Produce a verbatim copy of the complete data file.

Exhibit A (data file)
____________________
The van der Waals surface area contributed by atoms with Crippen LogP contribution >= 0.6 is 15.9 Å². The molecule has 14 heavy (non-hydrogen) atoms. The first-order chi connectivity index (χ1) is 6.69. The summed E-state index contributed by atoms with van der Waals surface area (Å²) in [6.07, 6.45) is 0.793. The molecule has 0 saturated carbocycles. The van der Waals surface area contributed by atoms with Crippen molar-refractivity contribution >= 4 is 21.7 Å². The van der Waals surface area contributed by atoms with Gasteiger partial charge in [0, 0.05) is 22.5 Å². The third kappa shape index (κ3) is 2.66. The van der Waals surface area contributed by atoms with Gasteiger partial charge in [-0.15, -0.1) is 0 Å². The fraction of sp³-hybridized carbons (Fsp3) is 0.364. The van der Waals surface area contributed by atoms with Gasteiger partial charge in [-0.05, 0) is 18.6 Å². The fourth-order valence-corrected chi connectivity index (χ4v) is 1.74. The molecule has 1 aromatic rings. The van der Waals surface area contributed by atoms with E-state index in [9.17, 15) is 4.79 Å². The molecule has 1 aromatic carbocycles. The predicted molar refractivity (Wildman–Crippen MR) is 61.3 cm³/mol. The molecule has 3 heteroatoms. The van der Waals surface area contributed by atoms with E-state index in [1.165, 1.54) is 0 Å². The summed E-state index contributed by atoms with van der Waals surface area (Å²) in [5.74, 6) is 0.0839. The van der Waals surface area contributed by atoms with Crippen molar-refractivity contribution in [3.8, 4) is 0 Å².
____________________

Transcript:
The van der Waals surface area contributed by atoms with Crippen LogP contribution >= 0.6 is 15.9 Å². The molecule has 14 heavy (non-hydrogen) atoms. The first-order chi connectivity index (χ1) is 6.69. The summed E-state index contributed by atoms with van der Waals surface area (Å²) in [6.07, 6.45) is 0.793. The molecule has 0 saturated carbocycles. The van der Waals surface area contributed by atoms with Crippen molar-refractivity contribution >= 4 is 21.7 Å². The van der Waals surface area contributed by atoms with Gasteiger partial charge in [0, 0.05) is 22.5 Å². The third kappa shape index (κ3) is 2.66. The van der Waals surface area contributed by atoms with Gasteiger partial charge in [-0.15, -0.1) is 0 Å². The fraction of sp³-hybridized carbons (Fsp3) is 0.364. The van der Waals surface area contributed by atoms with Gasteiger partial charge in [-0.05, 0) is 18.6 Å². The fourth-order valence-corrected chi connectivity index (χ4v) is 1.74. The molecule has 1 aromatic rings. The van der Waals surface area contributed by atoms with E-state index in [9.17, 15) is 4.79 Å². The molecule has 1 aromatic carbocycles. The predicted molar refractivity (Wildman–Crippen MR) is 61.3 cm³/mol. The molecule has 3 heteroatoms. The van der Waals surface area contributed by atoms with E-state index in [1.165, 1.54) is 0 Å². The summed E-state index contributed by atoms with van der Waals surface area (Å²) in [5.74, 6) is 0.0839. The van der Waals surface area contributed by atoms with Crippen molar-refractivity contribution in [3.8, 4) is 0 Å².